Lara Jones

Lara Jones

Associate Professor

Rm. 8306.4  (8th floor of 5057 Woodward)

Curriculum vitae



Lara Jones

Research interest(s)/area of expertise

  • Gender and affect related individual differences in the use and emotional experience of facial emojis.

  • Personality traits (e.g., narcissism, self-esteem) as predictors of self-related memory and as predictors of achievement motivation.

  • Smartphone Use: Individual differences in mind-wandering and mindfulness as predictors of social (and overall) smartphone use.

  • Item-related predictors (semantic distance, relation type, distracter salience) and individual difference predictors (creativity, working memory, autistic traits) of verbal analogy performance


Most recently, my research program has extended to investigating individual differences in smartphone use (e.g., its relation to mind-wandering and mindfulness) and in emoji valence perception (e.g., how positive or negative a facial smiley emoji appears to be; Jones et al., 2020).

I am also interested in gender and personality traits as predictors of cognitive processes and achievement motivation. In our prior research (Jones & Brunell, 2014; Jones et al., 2017), we found that higher grandiose narcissism predicted higher recall for agentic trait words (talented, clever, attractive) as well as richer autobiographical memories for agentic events (time when you felt clever). In contrast, higher self-esteem predicted better recall of both agentic and communal traits (cooperative, kind, sympathetic) and richer memories for positive communal events (time when you felt cooperative). Two ongoing projects examine how various forms of narcissism and self-esteem are differentially related to academic achievement motivation and to job-related achievement motivation in young adult men and women. 

Another line of my research focuses on verbal analogy -- specifically, on the predictors of verbal analogy performance and other reasoning tasks. Within this line of research, my collaborators and I have investigated the impact of individual differences on verbal analogy and relational reasoning performance, namely, crystallized intelligence, working memory, creativity, and autistic traits.


  • Ph.D., Psychology (Cognitive-Experimental Program), University of Georgia, 2007
  • M.S., Psychology (Cognitive-Experimental Program), University of Georgia, 2004
  • B.S., Psychology (Minor: Cognitive Science), University of North Carolina at Charlotte, 2002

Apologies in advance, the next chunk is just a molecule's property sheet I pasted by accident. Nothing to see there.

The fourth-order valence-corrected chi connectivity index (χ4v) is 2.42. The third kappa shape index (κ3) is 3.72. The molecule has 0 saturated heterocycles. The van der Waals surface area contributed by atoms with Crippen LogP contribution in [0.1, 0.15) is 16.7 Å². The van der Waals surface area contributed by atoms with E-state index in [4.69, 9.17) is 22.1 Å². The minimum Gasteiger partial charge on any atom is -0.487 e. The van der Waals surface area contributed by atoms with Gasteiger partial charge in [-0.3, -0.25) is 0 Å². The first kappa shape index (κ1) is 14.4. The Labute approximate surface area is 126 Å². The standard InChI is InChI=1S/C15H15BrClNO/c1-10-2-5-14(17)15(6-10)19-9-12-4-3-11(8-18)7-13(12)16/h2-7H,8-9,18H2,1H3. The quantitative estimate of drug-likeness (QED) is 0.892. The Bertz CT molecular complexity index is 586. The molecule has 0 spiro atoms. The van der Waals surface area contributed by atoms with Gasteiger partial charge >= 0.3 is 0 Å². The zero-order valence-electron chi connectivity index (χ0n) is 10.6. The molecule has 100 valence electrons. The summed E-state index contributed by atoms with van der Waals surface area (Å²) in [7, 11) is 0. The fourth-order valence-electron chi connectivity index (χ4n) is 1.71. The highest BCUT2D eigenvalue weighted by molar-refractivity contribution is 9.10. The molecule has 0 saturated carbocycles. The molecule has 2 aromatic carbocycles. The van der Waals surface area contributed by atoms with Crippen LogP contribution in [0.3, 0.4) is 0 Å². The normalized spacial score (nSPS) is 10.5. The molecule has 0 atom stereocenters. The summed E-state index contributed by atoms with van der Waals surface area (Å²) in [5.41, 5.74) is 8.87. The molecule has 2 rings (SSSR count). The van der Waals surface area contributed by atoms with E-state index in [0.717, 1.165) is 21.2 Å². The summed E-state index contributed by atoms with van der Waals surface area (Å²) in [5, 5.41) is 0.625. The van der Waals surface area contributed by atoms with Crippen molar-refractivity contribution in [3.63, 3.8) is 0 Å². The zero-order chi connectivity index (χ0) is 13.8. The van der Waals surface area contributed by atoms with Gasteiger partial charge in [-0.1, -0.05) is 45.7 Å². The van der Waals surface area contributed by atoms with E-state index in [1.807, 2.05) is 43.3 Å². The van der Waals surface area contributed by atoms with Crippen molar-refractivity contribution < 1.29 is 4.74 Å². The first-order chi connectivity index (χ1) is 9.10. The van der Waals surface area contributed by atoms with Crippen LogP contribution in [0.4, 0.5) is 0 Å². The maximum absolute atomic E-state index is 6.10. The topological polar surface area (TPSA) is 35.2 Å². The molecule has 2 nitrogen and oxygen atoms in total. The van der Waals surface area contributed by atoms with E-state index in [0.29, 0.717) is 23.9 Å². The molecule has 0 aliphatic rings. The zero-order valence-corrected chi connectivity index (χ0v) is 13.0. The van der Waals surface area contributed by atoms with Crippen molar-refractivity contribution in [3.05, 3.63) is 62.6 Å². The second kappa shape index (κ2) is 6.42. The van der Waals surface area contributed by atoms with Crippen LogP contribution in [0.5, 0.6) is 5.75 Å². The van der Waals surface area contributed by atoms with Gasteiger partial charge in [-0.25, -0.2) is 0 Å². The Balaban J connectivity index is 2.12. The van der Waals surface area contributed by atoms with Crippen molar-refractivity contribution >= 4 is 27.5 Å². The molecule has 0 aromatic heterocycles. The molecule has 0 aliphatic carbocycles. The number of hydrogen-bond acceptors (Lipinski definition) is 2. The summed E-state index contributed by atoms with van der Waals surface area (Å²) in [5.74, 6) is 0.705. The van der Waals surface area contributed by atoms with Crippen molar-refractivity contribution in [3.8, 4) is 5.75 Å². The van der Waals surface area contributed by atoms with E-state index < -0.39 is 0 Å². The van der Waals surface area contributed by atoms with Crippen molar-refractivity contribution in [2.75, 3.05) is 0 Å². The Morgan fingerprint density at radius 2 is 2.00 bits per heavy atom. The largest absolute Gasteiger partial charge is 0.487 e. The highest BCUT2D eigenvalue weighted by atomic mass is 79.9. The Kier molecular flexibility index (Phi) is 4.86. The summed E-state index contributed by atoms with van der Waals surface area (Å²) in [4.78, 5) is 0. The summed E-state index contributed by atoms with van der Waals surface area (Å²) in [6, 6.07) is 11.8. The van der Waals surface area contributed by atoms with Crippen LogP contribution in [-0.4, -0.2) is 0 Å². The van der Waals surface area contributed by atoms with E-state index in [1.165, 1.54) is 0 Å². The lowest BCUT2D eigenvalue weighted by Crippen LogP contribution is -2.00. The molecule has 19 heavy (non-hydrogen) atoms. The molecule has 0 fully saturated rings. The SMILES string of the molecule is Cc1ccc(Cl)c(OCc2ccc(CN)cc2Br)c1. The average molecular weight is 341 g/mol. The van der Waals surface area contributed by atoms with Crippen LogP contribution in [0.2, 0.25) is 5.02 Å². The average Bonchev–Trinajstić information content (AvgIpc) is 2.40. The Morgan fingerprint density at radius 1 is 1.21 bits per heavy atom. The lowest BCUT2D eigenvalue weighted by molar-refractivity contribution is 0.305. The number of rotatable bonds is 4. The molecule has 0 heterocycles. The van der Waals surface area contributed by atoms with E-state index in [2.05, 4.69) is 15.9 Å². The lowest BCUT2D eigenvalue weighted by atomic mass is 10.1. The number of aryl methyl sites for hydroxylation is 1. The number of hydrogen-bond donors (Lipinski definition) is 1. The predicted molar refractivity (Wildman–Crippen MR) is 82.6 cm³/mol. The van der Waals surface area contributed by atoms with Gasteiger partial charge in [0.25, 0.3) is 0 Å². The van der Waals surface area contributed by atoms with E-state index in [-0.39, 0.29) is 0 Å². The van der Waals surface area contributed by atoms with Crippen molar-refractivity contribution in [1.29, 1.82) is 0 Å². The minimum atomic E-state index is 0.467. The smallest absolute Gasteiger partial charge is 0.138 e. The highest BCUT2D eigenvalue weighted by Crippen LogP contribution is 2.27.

• Masters in Human Resources, University of South Carolina, 1997
  • B.S., Human Nutrition & Foods, Virginia Tech, 1995

News mentions

Emoji Misinterpretations Can Muddy Business Communications (December 8, 2021), REALTOR Magazine 

Here's What It Means if You Can't Stop Sending People Emojis (June 24, 2022) Elite Daily

Selected publications

  • Wunder, Z.I., & Jones, L.L. (2024). Mindful metacognition: Attention, beliefs, and skills in the acceptance of experiences. Mindfulness, 14, 2917-2931.
  • Jones, L.L., Kmiecik, M.J., Irwin, J.L., & Morrison, R.G. (2022). Differential effects of semantic distance, distractor salience, and relations in verbal analogy. Psychonomic Bulletin & Review.
  • Jones, L. L., Wurm, L. H., Norville, G. A., & Mullins, K. L. (2020). Sex differences in emoji use, familiarity, and valence. Computers in Human Behavior, 108.
  • Jones, L. L., Norville, G. A., & Wright, A. M. (2017). Narcissism, self-esteem, and the phenomenology of autobiographical memory. Memory, 25, 800-815
  • Jones, L. L., & Estes, Z. (2015). Convergent and divergent thinking in verbal analogy. Thinking & Reasoning, 21, 473-500
  • Jones, L. L., & Brunell, A. B. (2014). Clever and crude but not kind: Narcissism, self-esteem, and the self-reference effect. Memory, 22, 307-322
  • Estes, Z.*, Jones, L. L., & Golonka, S. (2012). Emotion affects similarity via social projection. Social Cognition, 30(5), 582-607.
  • Jones, L. L., & Golonka, S. (2012). Different influences on lexical priming for integrative, thematic, and taxonomic relations. Frontiers in Human Neuroscience, 6:205
  • Jones, L. L., & Estes, Z. (2012). Lexical priming: Associative, semantic, and thematic influences on word recognition. In J. S. Adelman (Ed.), Word Recognition (Vol. 2). Hove, UK: Psychology Press


Citation index

Google Scholar

Courses taught by Lara Jones

Fall Term 2024 (future)

Winter Term 2024

Fall Term 2023

Winter Term 2023

Fall Term 2022

Winter Term 2022